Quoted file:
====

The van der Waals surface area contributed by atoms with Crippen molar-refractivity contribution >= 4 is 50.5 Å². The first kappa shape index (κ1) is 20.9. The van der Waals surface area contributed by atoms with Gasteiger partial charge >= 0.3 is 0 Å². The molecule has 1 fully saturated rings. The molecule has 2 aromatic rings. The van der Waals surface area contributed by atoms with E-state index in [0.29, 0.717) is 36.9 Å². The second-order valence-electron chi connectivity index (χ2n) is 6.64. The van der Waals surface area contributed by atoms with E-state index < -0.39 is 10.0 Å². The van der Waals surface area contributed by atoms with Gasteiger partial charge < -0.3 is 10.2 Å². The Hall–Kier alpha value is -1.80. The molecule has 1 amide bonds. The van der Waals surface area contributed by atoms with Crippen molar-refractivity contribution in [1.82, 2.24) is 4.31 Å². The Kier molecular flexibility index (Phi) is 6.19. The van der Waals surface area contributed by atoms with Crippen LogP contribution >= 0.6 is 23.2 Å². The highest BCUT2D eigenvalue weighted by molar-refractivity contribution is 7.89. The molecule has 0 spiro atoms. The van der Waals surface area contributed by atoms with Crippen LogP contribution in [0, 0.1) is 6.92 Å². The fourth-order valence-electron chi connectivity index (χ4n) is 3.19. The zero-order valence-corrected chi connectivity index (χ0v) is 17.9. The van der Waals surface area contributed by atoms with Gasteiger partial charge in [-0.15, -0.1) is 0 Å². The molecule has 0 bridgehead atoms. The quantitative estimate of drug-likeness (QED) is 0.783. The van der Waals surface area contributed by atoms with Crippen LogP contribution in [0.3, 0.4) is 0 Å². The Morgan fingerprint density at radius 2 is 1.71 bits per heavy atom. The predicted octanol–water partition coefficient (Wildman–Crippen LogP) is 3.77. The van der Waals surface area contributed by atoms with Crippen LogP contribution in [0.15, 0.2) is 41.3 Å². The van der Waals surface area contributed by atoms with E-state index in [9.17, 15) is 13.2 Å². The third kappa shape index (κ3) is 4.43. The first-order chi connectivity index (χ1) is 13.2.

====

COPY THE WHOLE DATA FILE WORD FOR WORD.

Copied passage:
The van der Waals surface area contributed by atoms with Crippen molar-refractivity contribution >= 4 is 50.5 Å². The first kappa shape index (κ1) is 20.9. The van der Waals surface area contributed by atoms with Gasteiger partial charge >= 0.3 is 0 Å². The molecule has 1 fully saturated rings. The molecule has 2 aromatic rings. The van der Waals surface area contributed by atoms with E-state index in [0.29, 0.717) is 36.9 Å². The second-order valence-electron chi connectivity index (χ2n) is 6.64. The van der Waals surface area contributed by atoms with E-state index < -0.39 is 10.0 Å². The van der Waals surface area contributed by atoms with Gasteiger partial charge < -0.3 is 10.2 Å². The Hall–Kier alpha value is -1.80. The molecule has 1 amide bonds. The van der Waals surface area contributed by atoms with Crippen molar-refractivity contribution in [1.82, 2.24) is 4.31 Å². The Kier molecular flexibility index (Phi) is 6.19. The van der Waals surface area contributed by atoms with Crippen LogP contribution >= 0.6 is 23.2 Å². The highest BCUT2D eigenvalue weighted by molar-refractivity contribution is 7.89. The molecule has 0 spiro atoms. The van der Waals surface area contributed by atoms with Crippen LogP contribution in [0, 0.1) is 6.92 Å². The fourth-order valence-electron chi connectivity index (χ4n) is 3.19. The zero-order valence-corrected chi connectivity index (χ0v) is 17.9. The van der Waals surface area contributed by atoms with Gasteiger partial charge in [-0.15, -0.1) is 0 Å². The molecule has 0 bridgehead atoms. The quantitative estimate of drug-likeness (QED) is 0.783. The van der Waals surface area contributed by atoms with Crippen LogP contribution in [0.3, 0.4) is 0 Å². The Morgan fingerprint density at radius 2 is 1.71 bits per heavy atom. The predicted octanol–water partition coefficient (Wildman–Crippen LogP) is 3.77. The van der Waals surface area contributed by atoms with Crippen LogP contribution in [0.15, 0.2) is 41.3 Å². The van der Waals surface area contributed by atoms with E-state index in [9.17, 15) is 13.2 Å². The third kappa shape index (κ3) is 4.43. The first-order chi connectivity index (χ1) is 13.2.